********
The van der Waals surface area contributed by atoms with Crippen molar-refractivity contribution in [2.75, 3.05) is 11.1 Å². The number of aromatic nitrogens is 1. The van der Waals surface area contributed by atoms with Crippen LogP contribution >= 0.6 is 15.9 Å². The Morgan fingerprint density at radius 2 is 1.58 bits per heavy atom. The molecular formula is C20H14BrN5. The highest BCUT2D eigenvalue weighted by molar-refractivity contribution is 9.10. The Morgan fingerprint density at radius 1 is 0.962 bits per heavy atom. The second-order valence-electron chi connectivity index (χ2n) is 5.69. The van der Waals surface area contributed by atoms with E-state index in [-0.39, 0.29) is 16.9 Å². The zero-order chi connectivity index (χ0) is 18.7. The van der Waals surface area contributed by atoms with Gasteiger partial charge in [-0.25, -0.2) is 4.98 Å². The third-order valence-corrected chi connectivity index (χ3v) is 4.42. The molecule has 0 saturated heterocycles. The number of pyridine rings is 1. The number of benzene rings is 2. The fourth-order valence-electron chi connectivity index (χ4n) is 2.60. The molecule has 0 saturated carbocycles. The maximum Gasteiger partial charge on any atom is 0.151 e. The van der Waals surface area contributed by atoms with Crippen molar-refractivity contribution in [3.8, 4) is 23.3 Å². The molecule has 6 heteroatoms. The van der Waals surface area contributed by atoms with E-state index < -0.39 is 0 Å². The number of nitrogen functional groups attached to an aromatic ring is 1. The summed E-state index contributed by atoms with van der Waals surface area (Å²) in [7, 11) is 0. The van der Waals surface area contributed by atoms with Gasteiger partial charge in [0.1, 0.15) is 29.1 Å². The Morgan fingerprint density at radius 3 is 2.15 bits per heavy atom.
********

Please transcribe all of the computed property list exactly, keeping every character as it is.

The van der Waals surface area contributed by atoms with Crippen molar-refractivity contribution in [2.75, 3.05) is 11.1 Å². The number of aromatic nitrogens is 1. The van der Waals surface area contributed by atoms with Crippen LogP contribution >= 0.6 is 15.9 Å². The Morgan fingerprint density at radius 2 is 1.58 bits per heavy atom. The molecular formula is C20H14BrN5. The highest BCUT2D eigenvalue weighted by molar-refractivity contribution is 9.10. The Morgan fingerprint density at radius 1 is 0.962 bits per heavy atom. The second-order valence-electron chi connectivity index (χ2n) is 5.69. The van der Waals surface area contributed by atoms with E-state index in [-0.39, 0.29) is 16.9 Å². The zero-order chi connectivity index (χ0) is 18.7. The van der Waals surface area contributed by atoms with Gasteiger partial charge in [-0.25, -0.2) is 4.98 Å². The third-order valence-corrected chi connectivity index (χ3v) is 4.42. The molecule has 0 saturated heterocycles. The number of pyridine rings is 1. The number of benzene rings is 2. The fourth-order valence-electron chi connectivity index (χ4n) is 2.60. The molecule has 0 saturated carbocycles. The maximum Gasteiger partial charge on any atom is 0.151 e. The van der Waals surface area contributed by atoms with Crippen molar-refractivity contribution in [3.8, 4) is 23.3 Å². The molecule has 6 heteroatoms. The van der Waals surface area contributed by atoms with E-state index < -0.39 is 0 Å². The number of nitrogen functional groups attached to an aromatic ring is 1. The summed E-state index contributed by atoms with van der Waals surface area (Å²) in [7, 11) is 0. The van der Waals surface area contributed by atoms with Gasteiger partial charge in [0.1, 0.15) is 29.1 Å². The Morgan fingerprint density at radius 3 is 2.15 bits per heavy atom.